Please Give to My GoFundMe Campaign to Fund Other GoFundMe Campaigns

My name is Stephanie Wittels Wachs, and I’m launching a GoFundMe campaign to fund other GoFundMe campaigns. Specifically, health-related GoFundMe campaigns.

After a judge in Texas ruled last week that parts, and therefore all, of the Affordable Care Act were unconstitutional, I joked that I should start a GoFundMe campaign to fund all of the GoFundMe campaigns that will inevitably pop up after 32 million people lose their health insurance.

So I’m doing that. This is not a joke.

I get that it probably reads like satire because it should be, but I am dead serious about this. Serious as a GoFundMe funded heart attack.

Why Am I Doing This?

Because I’m a human being who knows, loves, and cares about other human beings. I understand that, because I am a human being, there is a 100% chance that either I or someone in my bloodline or MySpace Top 8 will need a medically necessary device, procedure, or treatment at some point in their lives. I also know that, even with the ACA in tact — FOR NOW, healthcare has become a luxury item for people with means.

It’s important to note that I’m not asking for money. This isn’t for me, but I do understand the white hot rage that comes along with having special medical needs for which your insurance company basically says with unbridled emotional detachment, “Nah.”

I get it because both of my children were born with varying degrees of congenital hearing loss. One has bilateral mild-moderate hearing loss; the other is profoundly deaf in one ear. It’s one of those things where it was a lot at first and now it’s like, “Oh yeah, that/no big deal/they’re forces of nature/it’s all good.”

What isn’t all good is that most insurance companies consider hearing aids “cosmetic” and, thus, refuse to cover them. Cosmetic! Like make-up! My four year old has worn her hearing aids since she was six weeks old. I ask you: Have you ever seen hearing aids on a baby? Definitely not cosmetic!

More importantly, a lack of early intervention and amplification in young children can severely impact speech and language development, academic achievement, and social and emotional development. Sounds pretty darned medically necessary to me!

But we’re clearly living in the Upside Down because prior to September 2017, we had to pay for out daughter’s hearing aids completely out of pocket.

Fun fact: A pair of hearing aids costs anywhere from $6,000 — $9,000 and have to be replaced every 3–5 years.

This. Is. Insane. We weren’t having it for our child or for other children like her in the state of Texas. So, for two legislative sessions spanning three years, we drove back and forth to Austin to testify in front of various Senate and House committees. We walked the halls of the state capitol with our little girl in tow, making personal contact with every elected official and legislative staffer. We produced a YouTube video, wrote several op-eds in the Houston Chronicle, and launched an online petition that garnered nearly 10,000 signatures.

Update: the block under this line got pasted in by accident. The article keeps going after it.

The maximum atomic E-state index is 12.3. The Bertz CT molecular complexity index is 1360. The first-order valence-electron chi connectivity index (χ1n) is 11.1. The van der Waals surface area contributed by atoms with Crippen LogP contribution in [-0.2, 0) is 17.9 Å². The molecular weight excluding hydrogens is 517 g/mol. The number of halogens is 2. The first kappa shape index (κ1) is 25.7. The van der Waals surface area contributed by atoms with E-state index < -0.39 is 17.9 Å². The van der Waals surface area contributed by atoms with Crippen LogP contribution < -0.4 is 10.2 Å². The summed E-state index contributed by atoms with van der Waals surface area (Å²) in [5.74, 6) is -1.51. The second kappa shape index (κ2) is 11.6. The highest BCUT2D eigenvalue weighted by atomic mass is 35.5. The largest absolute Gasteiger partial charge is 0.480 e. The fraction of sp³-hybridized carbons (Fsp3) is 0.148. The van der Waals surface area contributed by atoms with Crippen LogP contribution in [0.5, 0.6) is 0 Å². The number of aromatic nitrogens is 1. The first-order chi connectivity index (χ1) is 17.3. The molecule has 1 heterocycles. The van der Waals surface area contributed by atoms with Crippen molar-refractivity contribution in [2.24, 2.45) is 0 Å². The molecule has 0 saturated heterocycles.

And by the grace of whomever it is you believe in, it worked! As of September 2017, Texas became the 23rd state in America to mandate insurance coverage of hearing aids and cochlear implants for children under 18.

Cut to today.

Our daughter’s hearing aids are reaching the end of their life span. They’re essentially tiny computers and nearing the 4 year mark, so they’re draining batteries left and right and constantly going dead. It’s time for us to part ways.

AND I’VE BEEN SO EXCITED ABOUT IT BECAUSE WE WORKED SO HARD TO PASS THIS BILL AND ALL OF OUR HARD WORK WAS FINALLY ABOUT TO PAY OFF! WOO-HOO!!!

However, even with coverage, Aetna still has stipulations. The hearing aids are only covered every three years and, even then, they will only cover a percentage until the deductible has been met. I assumed that since I had grown and given birth to a second human being this year that surely our family deductible had been met.

Nope. Not so. Not even close.

Turns out, even after all the expenses related to pregnancy and childbirth, we’ve *only* met $9,862.18 of our $12,000.00 out of pocket maximum. This is $9,862.18 IN ADDITION to the $900 we pay in premiums every month for a family of four.

So, my daughter’s new hearing aids, which, I might add, are the base model and *still* have a price tag of $5500, will cost us a grant total of $2,088.39 out of pocket. With insurance. After paying $9,862.18 this year PLUS $10,800 in premiums for a grand total of 2018 health-related expenses coming in at (drumroll please): $22,750!

If I wrote it on a check, it would look like this: TWENTY TWO THOUSAND SEVEN HUNDRED FIFTY DOLLARS AND 00/100 — — — — — — — — — —

That’s a lot of fucking money.

It’s important to note, however, that none of this diminishes the fact that I’m ecstatic about these new hearing aids. My daughter also can’t stop talking about them, and I’m grateful that we live in a time and place where technology is an option for her. Really incredible technology, at that! They’re bluetooth compatible, and the molds are pink and sparkly, and our audiologist swears they’re going to sound a million times better than her current hearing aids.

But I am downright flummoxed that we live in a country where it’s acceptable for a middle class family to pay $22,750 in health-related expenses in one year while Mark Bertolini, the CEO of Aetna, made nearly $59 million in 2017.

And he’s not the only one.

Cigna CEO David Cordani made $44 million. Humana CEO Bruce Broussard made $20 million. United Healthcare’s David S. Wichmann made $17 million. The CEOs of Pfizer and Express Scripts collectively pull in around $50 million a year.